As to others who are stationary in their location,

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feelings are apparently awakened which people, the wide commercial intercourse it seem at first to promise well, but they holds with many of the largest trading disprove either momentary, or, if indicated for tricts in this part of India, thereby openany length of time, are found to be suspi- ing a channel for Divine truth to such cious, discovering certain ulterior and secu- unoccupied fields as Hyderabad, Nellore, lar ends. The preaching of the word to Masulipatam, and Mysore, and more espesuch may be for the present regarded, per- cially its central position among other outhaps, merely as testimony;' time, stations visited by this Mission, affordhowever, will discover results. It is not ing every means of immediate access to the province of mortals to dive into futurity, the heathen; among others to Conjevetheirs is merely to obey a present command; ram,

that noted place of annual resort, the issue must be left with Him who will (Cholinger and Old Arcot, being close in command nothing that is truly impossible the vicinity,)—these circumstances, as well even when not understood. 1. Then said as its being secluded and free from even Daniel, O my Lord, what shall be the end foreign association, have all contributed to of these things ?” But God answered and invite serious attention to Walajahpettah as said, “Go thy way, Daniel : for the words a most desirable spot at which to form a are closed up and sealed till the time of the principal Mission. It also appears that a end !"

location there would bring the Missionary

to better than one-half the distance nearer Out-stations.-Walajahpettah.

to all his other out-stations, and so at once The vast population of this native town, facilitate the general superintendence of the the respectability and independence of its whole.

After mentioning the progress made towards effecting this arrangement, that a convenient spot of ground had been procured through the kindness of the collector, that a plan and estimate for suitable Mission premises had been prepared by a Christian friend of the Engineers, and that a sum of money amounting to 5001. sterling, and sufficient to cover all necessary expenses, had been given by another generous and valued friend of the Society, Mr. Bilderbeck proceeds with his account of the out-station Arnee.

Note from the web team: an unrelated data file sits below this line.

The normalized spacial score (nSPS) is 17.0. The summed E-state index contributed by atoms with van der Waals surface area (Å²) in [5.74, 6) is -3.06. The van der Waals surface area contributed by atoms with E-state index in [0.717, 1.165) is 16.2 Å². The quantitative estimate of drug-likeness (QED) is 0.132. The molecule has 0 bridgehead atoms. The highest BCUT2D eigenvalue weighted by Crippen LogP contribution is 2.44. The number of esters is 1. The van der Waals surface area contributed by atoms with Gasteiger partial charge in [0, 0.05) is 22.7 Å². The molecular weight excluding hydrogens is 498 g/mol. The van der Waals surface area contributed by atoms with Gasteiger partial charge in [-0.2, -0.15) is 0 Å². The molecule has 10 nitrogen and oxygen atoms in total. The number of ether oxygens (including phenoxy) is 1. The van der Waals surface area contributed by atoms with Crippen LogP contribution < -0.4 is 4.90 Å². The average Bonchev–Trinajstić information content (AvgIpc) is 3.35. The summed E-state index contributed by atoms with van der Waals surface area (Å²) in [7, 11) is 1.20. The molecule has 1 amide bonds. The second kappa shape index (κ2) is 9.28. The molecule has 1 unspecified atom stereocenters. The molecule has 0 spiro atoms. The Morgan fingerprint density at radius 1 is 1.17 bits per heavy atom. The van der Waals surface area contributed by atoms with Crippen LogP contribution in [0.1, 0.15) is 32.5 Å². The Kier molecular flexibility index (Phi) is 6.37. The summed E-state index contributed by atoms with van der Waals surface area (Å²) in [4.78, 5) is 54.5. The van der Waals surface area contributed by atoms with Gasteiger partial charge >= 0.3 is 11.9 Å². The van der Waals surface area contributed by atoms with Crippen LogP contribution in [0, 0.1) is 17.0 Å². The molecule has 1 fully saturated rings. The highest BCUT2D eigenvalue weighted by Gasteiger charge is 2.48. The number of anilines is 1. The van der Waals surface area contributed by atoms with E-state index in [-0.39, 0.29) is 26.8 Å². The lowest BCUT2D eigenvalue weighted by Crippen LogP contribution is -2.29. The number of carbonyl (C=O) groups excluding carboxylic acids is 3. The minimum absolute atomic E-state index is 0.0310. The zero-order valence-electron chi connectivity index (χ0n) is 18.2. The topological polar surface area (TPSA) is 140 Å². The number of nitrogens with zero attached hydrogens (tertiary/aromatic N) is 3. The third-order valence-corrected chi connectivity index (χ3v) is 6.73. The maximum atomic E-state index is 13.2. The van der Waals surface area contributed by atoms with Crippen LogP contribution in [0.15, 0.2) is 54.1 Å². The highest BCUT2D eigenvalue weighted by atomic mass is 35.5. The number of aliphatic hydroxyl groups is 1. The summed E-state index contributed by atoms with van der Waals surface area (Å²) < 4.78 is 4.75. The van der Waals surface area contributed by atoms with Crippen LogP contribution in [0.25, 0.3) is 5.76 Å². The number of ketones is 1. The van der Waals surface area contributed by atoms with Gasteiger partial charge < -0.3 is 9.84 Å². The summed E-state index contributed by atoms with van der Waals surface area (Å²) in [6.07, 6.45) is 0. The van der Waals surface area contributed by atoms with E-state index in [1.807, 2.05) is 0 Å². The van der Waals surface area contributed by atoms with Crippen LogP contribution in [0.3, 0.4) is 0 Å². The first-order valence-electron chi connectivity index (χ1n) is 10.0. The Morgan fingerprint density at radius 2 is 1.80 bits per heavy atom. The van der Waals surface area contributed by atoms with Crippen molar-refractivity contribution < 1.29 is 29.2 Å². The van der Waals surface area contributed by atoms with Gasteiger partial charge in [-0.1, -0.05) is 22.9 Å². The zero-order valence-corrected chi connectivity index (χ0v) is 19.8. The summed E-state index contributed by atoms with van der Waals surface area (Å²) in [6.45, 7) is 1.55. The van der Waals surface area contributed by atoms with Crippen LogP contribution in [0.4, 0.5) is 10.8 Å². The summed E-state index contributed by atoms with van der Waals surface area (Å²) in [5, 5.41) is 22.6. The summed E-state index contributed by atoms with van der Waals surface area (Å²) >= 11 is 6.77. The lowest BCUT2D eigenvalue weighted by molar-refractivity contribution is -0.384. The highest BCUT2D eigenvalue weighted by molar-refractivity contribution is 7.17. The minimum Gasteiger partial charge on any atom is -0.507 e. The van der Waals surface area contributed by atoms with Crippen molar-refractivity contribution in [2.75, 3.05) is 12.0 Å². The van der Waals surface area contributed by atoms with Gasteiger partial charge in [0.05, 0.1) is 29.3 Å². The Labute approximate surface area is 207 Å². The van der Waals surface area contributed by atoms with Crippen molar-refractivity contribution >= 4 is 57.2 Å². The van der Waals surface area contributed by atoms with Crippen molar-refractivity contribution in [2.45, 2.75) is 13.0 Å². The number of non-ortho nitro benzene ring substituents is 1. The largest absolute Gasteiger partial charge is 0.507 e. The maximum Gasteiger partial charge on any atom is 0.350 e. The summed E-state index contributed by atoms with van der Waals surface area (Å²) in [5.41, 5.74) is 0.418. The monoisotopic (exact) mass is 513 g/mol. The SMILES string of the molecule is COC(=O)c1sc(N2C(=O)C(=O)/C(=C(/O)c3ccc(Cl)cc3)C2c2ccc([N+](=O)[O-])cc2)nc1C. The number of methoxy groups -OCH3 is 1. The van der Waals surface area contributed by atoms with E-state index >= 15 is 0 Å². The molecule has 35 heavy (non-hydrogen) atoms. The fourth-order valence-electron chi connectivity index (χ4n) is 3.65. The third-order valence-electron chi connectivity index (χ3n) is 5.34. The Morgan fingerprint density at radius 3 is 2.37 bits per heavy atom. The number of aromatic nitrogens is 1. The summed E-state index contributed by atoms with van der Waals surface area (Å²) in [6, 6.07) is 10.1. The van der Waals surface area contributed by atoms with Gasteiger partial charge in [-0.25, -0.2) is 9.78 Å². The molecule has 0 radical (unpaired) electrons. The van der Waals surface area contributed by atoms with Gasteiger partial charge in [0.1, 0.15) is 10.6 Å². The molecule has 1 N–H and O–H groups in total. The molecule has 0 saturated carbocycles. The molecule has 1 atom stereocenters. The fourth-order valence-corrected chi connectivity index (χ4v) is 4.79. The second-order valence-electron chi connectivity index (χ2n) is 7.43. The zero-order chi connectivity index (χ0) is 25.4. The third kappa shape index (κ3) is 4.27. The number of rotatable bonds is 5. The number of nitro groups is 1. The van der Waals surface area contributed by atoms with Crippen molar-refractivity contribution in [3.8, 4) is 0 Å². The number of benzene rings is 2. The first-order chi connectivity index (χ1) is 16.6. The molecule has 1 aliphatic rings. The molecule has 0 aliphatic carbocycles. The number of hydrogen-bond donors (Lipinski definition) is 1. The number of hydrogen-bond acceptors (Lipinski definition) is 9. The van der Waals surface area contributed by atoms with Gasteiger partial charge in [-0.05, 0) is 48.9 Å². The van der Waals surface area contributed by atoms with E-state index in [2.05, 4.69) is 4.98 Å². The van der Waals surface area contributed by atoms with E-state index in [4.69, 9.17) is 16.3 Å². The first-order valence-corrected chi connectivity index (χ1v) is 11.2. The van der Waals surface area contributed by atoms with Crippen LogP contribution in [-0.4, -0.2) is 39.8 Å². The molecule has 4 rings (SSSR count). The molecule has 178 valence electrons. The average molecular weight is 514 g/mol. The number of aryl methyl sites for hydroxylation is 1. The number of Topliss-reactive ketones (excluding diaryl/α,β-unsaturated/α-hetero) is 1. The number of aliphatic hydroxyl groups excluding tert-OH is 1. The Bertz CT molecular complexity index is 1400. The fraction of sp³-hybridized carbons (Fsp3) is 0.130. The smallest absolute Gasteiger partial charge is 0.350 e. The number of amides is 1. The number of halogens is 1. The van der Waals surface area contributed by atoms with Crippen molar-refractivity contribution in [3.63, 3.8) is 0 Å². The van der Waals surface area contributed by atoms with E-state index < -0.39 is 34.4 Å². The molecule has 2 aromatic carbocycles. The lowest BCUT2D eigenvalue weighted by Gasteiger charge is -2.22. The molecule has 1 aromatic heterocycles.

directed his disciples to place a wooden A spirit of inquiry is gaining ground bench before him, and having wiped and put among the heathen at this place. Hales- a cloth upon it, begged that the books might worth continues most indefatigable in his be placed upon it. Halesworth immediexertions, and the people every where, with ately did so, and the priest then took them few exceptions, give him and his colleague from the table with apparent veneration, a favourable reception. Some of them often thanked him for the gift, and the next day call to see Halesworth, to converse with returned to his own district. him, and to ask for tracts.

There are many Jainas in and about

Arnee, and they are all a very mild, unsusHindus of the Jaina caste.

pecting, and plain-thinking class of people, A few months ago a priest of the Jaina but much disliked by the Brahmins, whom caste visited Halesworth's flock at Arnee, they never acknowledge. The writer is inof whom there is a great number; and, timate with a few of the most influential having heard of Halesworth, sent mes- among them, and peculiar gratification has sengers repeatedly to his house to beg a often been felt in conversing with them ; conference with him. Halesworth gladly they frankly concede to almost every docwent with his colleague, taking with him a trine, and the only stumbling-block in their good collection of choice tracts and Scrip- way at present is the practice common tures. After conversation on the leading among Europeans of killing and dressing truths of Christianity, the priest asked the animals for food. They are so tenacious teacher for some books which taught these about this, that they repeatedly strain water truths, that he might examine them for him- before it used. Nevertheless, it is a matself. Halesworth complied, and produced ter of fact, for it is a feeling that has been the tracts and Scriptures; but he was di- often heard and expressed, that a strong rected to place the whole of them on the conviction rests on their minds that Chrisground, as the priest was scrupulous about tianity will ultimately become the prevailing his caste. Halesworth with humble dignity religion. Oh blessed period ! speed, oh declined, and alleged that the books con- speed your approach ! for then religion will tained the word of God, and that it would consist not in “meats and drinks," which betray a want of respect to place them on profiteth nothing, but “in righteousness, the ground merely on the recommendation and peace, and joy in the Holy Ghost !" of a man like himself. Upon this the priest